Orchid LLC logo

How Do I Optimize Cash and Working Capital

Written by Orchid


August 28, 2014



Many organizations spend between 30% and 60% of their revenues procuring third party goods and services. This expenditure represents a significant opportunity and risk. Risks include the loss of cash (leverage and compliance related), supply continuity, delivery performance and quality, lack of innovation from suppliers, process inefficiency, legal and regulatory compliance, fraud and many others.

As a product-based industry, cash can become ‘locked up’ in raw materials, “Work in Process” (WIP) or Finished Goods inventory. And, that can exist anywhere in the supply chain from manufacturing, to distribution and retail.

What happens when inventory builds in a supply chain?

Inevitably, the cash cycle slows down, working capital becomes more scarce and balance sheets get bloated with unabsorbed costs and idle inventory. So, how can you optimize cash and working capital?

Executives have many options including: (1) Increase sales incentives; (2) Slow production; (3) Work on improving future demand signals to increase visibility; (4) Cut overhead costs; (5) Open new markets; or (5) Optimize business operations and cash management.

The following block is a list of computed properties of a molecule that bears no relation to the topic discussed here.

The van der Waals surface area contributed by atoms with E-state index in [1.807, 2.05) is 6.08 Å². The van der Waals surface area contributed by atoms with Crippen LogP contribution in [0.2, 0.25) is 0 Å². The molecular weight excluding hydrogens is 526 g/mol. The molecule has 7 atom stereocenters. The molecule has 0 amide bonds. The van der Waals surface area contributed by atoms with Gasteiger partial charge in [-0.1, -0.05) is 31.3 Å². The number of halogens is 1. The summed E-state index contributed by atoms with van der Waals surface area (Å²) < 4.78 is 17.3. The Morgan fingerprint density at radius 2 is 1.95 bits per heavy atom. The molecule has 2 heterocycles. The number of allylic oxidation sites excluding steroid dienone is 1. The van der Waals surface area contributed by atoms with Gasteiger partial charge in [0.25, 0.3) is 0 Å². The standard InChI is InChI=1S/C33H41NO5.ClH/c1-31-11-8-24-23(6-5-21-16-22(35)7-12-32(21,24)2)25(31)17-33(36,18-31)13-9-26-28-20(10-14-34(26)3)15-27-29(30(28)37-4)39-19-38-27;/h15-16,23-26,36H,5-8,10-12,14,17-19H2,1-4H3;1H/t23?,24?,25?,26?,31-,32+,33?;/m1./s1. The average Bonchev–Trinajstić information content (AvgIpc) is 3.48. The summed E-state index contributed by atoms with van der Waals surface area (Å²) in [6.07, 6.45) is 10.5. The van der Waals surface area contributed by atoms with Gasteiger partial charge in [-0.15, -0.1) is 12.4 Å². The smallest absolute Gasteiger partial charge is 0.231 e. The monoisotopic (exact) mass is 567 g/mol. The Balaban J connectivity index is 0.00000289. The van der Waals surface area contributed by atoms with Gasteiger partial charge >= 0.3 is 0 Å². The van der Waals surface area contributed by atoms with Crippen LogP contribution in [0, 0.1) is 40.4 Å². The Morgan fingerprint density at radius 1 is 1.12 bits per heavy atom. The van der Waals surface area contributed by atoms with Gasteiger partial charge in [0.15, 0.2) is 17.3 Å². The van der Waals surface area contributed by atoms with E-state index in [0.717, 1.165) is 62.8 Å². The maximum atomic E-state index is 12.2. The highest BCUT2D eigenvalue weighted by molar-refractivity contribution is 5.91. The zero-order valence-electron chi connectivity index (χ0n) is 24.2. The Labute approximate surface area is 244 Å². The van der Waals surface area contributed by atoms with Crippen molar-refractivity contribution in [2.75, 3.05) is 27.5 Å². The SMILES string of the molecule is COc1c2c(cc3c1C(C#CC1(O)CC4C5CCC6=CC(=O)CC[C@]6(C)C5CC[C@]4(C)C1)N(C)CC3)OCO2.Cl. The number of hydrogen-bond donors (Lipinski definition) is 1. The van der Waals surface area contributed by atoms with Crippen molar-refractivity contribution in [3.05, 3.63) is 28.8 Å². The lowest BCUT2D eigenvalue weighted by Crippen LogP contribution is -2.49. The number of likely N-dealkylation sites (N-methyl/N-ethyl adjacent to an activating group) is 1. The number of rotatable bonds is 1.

Today’s Orchid Advisory is about Option #6 – The “Optimization of cash management.” That is, what actions can you take today, that have an immediate impact on available working capital. Orchid has a few time-tested solutions up its sleeve, some of which are priced on a contingent fee basis. No risk…lots of reward! In fact, our seasoned business consultants have provided seven figure returns. Now isn’t that fun!

Read more below. And / or register now for our free webinar on September 18 called “Firearms Industry – Cash Management & Working Capital Opportunities”

How Do We Get Cash From the Cash Conversion Cycle?
Take a look at the following graphic and note the interrelationship between the functional departments and their impact on cash.

  • Sales, operations, and procurement have a heavy influence on inventory growth levels, which are hopefully optimized with modern-day “Sales and Operations Planning” (or S&OP) processes.
  • Finance and Accounting set the policies and controls that influence the timeliness of payable and receivable activity.
  • Collectively, these four functions can utilize management policy, calculated risk-taking and refined business processes to squeeze the cash conversion cycle. 


(credit Rydberg Protiviti 2008 presentation)

What steps can be taken to identify cash drains and slow movers of cash